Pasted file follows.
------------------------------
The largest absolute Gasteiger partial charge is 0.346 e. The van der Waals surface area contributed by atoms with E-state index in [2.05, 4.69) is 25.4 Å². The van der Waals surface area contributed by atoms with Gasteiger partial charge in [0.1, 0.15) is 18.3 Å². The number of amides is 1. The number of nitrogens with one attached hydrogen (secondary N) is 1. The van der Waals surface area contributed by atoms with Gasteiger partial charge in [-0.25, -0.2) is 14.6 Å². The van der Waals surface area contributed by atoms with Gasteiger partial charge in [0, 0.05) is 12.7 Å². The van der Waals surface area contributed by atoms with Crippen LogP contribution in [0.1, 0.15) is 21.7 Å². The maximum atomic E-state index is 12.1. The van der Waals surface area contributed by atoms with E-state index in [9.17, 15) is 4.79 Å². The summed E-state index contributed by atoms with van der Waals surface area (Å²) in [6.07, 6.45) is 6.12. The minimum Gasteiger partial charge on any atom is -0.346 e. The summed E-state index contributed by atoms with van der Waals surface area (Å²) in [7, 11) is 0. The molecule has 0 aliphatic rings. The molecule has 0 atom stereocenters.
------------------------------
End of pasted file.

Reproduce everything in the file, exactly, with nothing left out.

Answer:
The largest absolute Gasteiger partial charge is 0.346 e. The van der Waals surface area contributed by atoms with E-state index in [2.05, 4.69) is 25.4 Å². The van der Waals surface area contributed by atoms with Gasteiger partial charge in [0.1, 0.15) is 18.3 Å². The number of amides is 1. The number of nitrogens with one attached hydrogen (secondary N) is 1. The van der Waals surface area contributed by atoms with Gasteiger partial charge in [-0.25, -0.2) is 14.6 Å². The van der Waals surface area contributed by atoms with Gasteiger partial charge in [0, 0.05) is 12.7 Å². The van der Waals surface area contributed by atoms with Crippen LogP contribution in [0.1, 0.15) is 21.7 Å². The maximum atomic E-state index is 12.1. The van der Waals surface area contributed by atoms with E-state index in [9.17, 15) is 4.79 Å². The summed E-state index contributed by atoms with van der Waals surface area (Å²) in [6.07, 6.45) is 6.12. The minimum Gasteiger partial charge on any atom is -0.346 e. The summed E-state index contributed by atoms with van der Waals surface area (Å²) in [7, 11) is 0. The molecule has 0 aliphatic rings. The molecule has 0 atom stereocenters.